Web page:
On the eve of the Senate Banking Committee's vote on financial services reform legislation, a pro-bank compromise emerged Wednesday that committee members are seriously considering, lobbyists said.
According to an eight-point plan circulating on Capitol Hill, the committee would revise the House bill by incorporating protections of bank sales of insurance that negotiators from the banking and insurance industries hammered out in New York last week.
The committee is mulling how to settle a disagreement between the negotiators over whether these protections should apply to existing state laws. Options include delaying a provision that would bar state laws that discriminate against banks selling insurance, or restoring special legal authority that helps federal regulators fight such laws in court.
The eight-point plan also would prevent the transfer of ownership of unitary thrifts to commercial companies, eliminate a House requirement that banks provide low-cost checking accounts, and provide community banks broader access to the Federal Home Loan Bank System.
The plan's remaining provisions would make it a federal crime to trick a bank into divulging private customer data, require megamergers of banks with nonbanks to obtain federal regulatory approval, and make technical changes to securities provisions.
The American Bankers Association would consider such a package "a very positive development," chief lobbyist Edward L. Yingling said.
But a Clinton administration veto threat lingers if the bill does not grant full financial powers to direct operating subsidiaries of banks.
Still, sources said the Treasury Department was reviewing a compromise that would limit the size of a bank's operating subsidiaries, possibly at 25% of total assets. That solution could become moot, however, if bank subsidiaries are barred from underwriting securities and insurance or from providing merchant banking services.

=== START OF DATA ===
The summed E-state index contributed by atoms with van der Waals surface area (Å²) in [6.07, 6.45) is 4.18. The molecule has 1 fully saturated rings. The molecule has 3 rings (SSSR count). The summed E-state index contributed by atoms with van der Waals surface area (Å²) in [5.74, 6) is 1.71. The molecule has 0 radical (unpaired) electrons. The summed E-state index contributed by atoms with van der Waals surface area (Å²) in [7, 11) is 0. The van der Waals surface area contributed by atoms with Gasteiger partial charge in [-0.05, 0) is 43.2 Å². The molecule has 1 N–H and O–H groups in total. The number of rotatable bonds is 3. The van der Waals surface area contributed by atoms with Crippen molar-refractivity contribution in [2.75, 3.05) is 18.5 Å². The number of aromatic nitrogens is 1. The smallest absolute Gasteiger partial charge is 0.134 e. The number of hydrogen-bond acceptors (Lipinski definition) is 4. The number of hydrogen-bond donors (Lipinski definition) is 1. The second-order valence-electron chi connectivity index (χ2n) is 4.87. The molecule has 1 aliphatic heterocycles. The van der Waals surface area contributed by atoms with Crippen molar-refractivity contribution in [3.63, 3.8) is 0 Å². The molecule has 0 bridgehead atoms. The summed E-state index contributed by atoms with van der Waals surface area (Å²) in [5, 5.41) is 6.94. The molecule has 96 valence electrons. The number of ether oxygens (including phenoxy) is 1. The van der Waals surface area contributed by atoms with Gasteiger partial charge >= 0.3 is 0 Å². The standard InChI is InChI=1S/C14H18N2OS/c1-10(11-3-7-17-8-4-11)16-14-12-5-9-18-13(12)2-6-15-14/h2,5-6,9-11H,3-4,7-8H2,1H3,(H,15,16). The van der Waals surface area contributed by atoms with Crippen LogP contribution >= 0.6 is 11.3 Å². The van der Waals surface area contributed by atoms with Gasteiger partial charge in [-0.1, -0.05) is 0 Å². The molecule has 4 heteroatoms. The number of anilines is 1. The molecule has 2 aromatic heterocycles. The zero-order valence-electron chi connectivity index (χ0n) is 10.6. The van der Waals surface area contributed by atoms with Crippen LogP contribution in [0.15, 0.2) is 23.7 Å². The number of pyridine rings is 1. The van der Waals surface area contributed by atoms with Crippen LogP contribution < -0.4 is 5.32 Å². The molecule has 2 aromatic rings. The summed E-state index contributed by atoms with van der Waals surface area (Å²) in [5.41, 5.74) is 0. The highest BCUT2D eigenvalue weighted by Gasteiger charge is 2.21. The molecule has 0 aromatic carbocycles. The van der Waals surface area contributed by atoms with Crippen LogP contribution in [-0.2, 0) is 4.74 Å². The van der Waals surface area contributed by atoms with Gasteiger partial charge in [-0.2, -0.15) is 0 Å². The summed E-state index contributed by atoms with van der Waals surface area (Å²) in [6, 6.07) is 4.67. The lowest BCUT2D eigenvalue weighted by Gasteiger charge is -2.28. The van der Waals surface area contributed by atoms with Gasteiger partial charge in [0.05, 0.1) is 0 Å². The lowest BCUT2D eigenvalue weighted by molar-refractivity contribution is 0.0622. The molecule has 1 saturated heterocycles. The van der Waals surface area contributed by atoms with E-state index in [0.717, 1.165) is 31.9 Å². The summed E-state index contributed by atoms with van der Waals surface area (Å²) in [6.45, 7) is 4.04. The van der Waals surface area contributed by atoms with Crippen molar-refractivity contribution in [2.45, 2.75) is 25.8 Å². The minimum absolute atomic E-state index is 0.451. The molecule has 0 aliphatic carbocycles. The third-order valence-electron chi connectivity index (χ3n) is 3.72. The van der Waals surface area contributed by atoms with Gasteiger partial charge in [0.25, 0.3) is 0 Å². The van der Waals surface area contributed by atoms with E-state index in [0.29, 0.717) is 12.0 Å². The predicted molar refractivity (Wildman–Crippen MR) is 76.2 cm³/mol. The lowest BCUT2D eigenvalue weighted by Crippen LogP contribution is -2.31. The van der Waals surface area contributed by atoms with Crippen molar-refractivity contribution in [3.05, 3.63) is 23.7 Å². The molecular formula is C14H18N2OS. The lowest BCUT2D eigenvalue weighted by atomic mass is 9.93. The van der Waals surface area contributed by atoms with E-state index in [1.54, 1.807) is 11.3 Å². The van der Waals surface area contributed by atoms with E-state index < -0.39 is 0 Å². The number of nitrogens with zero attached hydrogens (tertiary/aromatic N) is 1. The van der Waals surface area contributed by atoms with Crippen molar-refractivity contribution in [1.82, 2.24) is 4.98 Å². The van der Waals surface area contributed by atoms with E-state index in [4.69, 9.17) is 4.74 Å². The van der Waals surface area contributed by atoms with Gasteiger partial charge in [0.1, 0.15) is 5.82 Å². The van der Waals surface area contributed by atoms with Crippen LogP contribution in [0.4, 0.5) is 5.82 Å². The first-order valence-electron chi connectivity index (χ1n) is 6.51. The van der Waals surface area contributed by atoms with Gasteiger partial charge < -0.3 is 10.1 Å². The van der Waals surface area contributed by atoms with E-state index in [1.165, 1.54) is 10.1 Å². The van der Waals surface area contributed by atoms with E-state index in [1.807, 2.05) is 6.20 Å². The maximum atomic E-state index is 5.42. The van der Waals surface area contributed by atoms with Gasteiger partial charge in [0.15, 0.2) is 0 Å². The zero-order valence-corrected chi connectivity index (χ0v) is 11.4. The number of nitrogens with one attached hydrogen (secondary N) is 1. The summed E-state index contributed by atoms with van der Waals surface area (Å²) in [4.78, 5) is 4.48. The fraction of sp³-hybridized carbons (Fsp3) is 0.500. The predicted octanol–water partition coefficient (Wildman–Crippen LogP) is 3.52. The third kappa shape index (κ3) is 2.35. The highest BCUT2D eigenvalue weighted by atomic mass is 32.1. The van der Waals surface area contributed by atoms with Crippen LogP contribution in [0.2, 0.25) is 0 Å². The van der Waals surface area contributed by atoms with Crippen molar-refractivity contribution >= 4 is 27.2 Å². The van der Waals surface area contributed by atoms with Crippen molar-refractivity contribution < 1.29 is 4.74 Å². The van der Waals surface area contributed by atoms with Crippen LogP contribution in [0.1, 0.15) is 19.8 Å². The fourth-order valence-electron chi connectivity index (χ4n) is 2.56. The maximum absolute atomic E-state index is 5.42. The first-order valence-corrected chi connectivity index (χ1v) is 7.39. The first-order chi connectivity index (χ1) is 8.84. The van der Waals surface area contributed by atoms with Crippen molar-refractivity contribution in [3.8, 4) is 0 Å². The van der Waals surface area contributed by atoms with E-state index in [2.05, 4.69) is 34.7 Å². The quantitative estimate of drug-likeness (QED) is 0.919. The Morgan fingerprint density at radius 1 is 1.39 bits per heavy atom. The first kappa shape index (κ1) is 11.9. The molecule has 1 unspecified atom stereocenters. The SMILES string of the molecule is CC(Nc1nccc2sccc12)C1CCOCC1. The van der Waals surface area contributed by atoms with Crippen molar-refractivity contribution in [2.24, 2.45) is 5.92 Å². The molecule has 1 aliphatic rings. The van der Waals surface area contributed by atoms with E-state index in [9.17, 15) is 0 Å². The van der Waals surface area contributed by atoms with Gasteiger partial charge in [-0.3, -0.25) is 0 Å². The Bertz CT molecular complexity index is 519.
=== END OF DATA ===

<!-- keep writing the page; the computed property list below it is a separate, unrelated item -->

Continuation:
Besides expected amendments on operating subsidiaries, more proposals to protect consumer privacy are also possible. Details were sketchy, but they might prevent a bank affiliated with an insurance company from using a customer's health records when evaluating loan applications, said Samuel J. Baptista, president of the Financial Services Council.
Sen. Chuck Hagel, R-Neb., has added investment limits to his Federal Home Loan bank plan to overcome opposition from the Treasury and Sen. Paul S. Sarbanes, the committee's ranking Democrat. Whether Senate Banking will adopt any Home Loan bank changes remains unclear.
Supporters boldly predicted Wednesday that the committee would approve the financial reform legislation today by a wide margin. At a press conference, securities and insurance industry lobbyists urged the full Senate to approve the legislation this year. Otherwise, the new Congress would have to start over in January.
"There is no reason for delay," Steve Judge, chief lobbyist for the Securities Industry Association, told reporters Wednesday. "There is no benefit that's going to be achieved either for consumers or the industries .... We have a broad consensus over most of the issues in this bill."